Wednesday, March 30, 2016

Madadayo, Used DVD's! #14: Fred Durst's THE EDUCATION OF CHARLIE BANKS

Yep.  THE Fred Durst.  Not to be confused with Robert "What a Disaster" Durst, but the one who sang (or no, didn't sing, that's too much credit, screamed badly) about Nookies and breaking shit and covering former members of WAM.  And it turns out he is another in a long line of rotten white males who can make decent movies.  Truth be told, he did NOT do it all for the nookie, but rather somewhere along the line he discovered festival laurels...

The Education of Charlie Banks doesn't have the most remarkable characters you can find - matter of fact, they're fairly stock - but the casting is fairly key to making this story watchable from scene to scene.  The thru-line is meant to be simply this: the title character is a young guy with some upper-middle class ties (Jesse Eisenberg) is at a party and sees an acquaintance named Mick (Jason Ritter) beat the shit out of two guys on a rooftop for saying something to him in a bathroom (almost to an inch of their lives, that kind of beat-down).  At first Charlie tells the cops about what happened, but has some second thoughts after, you know, hearing that if someone is found out to have ratted Mick out then that guy's in trouble and then tells the cops he saw nothing. 

Mick gets out of jail after a few weeks, but Charlie bails to go to a new school - a kind of prep-type of college - and cut ahead to two years later and Charlie, a bookish kid (and of course Eisenberg is ideally cast) has become happy and having a good time at this school... until Mick comes around.  Is he there to get payback?  It's unclear, and that's where the bulk of the tension takes place (at least at first, till it dissipates, sort of, not really).  There's also the hints (or just outright as) a love triangle with Mary, another bookish girl (Mary Amurri), though it's mostly about these two guys and how they push and pull in what seems like a friendship with a maybe, sort of, not really allusion to The Great Gatsby (the outsider looking in to the World of the Rich sort of thing, though like if it was told through supporting characters instead of some BIG guy like Gatsby).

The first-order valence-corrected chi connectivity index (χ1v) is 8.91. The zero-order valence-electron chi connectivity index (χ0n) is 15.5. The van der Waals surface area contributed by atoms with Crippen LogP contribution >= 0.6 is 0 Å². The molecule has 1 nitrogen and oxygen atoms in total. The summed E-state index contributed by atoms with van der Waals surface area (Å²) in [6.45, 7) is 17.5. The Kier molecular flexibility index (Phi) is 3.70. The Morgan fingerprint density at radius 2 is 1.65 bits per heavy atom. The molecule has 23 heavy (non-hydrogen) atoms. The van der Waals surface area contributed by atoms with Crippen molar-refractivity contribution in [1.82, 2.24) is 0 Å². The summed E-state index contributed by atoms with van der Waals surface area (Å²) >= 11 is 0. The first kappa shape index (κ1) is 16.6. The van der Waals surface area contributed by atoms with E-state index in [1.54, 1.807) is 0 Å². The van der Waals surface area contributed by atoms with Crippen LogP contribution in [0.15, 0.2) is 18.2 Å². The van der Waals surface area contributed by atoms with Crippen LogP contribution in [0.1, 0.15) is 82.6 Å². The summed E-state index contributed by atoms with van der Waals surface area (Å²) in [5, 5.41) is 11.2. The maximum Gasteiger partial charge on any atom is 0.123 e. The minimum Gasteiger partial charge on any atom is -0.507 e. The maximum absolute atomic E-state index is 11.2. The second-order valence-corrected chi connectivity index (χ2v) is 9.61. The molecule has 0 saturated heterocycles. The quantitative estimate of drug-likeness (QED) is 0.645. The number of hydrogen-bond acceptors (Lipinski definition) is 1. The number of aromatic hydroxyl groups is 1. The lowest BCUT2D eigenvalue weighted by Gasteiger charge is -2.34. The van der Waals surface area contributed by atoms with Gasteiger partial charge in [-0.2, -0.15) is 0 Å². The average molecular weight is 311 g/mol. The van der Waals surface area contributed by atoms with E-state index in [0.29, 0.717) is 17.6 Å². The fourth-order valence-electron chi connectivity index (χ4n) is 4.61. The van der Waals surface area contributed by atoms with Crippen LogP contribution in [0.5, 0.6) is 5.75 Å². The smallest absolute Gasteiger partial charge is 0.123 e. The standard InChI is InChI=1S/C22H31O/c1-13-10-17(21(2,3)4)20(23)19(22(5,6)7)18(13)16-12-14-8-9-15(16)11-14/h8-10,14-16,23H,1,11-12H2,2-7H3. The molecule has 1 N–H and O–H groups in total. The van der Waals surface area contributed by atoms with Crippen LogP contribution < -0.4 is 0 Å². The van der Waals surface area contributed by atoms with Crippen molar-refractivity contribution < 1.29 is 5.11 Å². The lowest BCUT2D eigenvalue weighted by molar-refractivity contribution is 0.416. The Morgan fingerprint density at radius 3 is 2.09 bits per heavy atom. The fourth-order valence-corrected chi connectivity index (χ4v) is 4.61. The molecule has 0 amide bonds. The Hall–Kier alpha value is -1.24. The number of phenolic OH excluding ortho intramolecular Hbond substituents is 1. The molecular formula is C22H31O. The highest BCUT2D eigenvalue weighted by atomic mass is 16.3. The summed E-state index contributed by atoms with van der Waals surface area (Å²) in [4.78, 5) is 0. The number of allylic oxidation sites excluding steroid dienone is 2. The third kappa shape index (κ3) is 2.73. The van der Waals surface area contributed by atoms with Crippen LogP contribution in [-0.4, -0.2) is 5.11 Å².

The movie is told with some broad strokes of characterizations: Charlie may play poker and baskettball and seems like a pretty chill, normal, usually affable guy (or as much as an actor who right now is hamming it up as Joker Lex Luthor Jr can do), but he's still a sort of "Nerd" when in the sphere of a guy from the "streets" like Mick.  But I think that Durst, working off of another writer's script, is aware of the types and is much more fascinated by how there are things underneath these types to look for.  While I'm not sure if Mary gets so much development after a certain point - she has better scenes with Charlie since the characters are on a more equal intellectual footing than the typical "she's in to tough-bad-boys' like Mick - the actress playing her is very effective if only because she isn't some known quantity: she's cast like she could be at that school at a class right now, and Durst directs her naturally.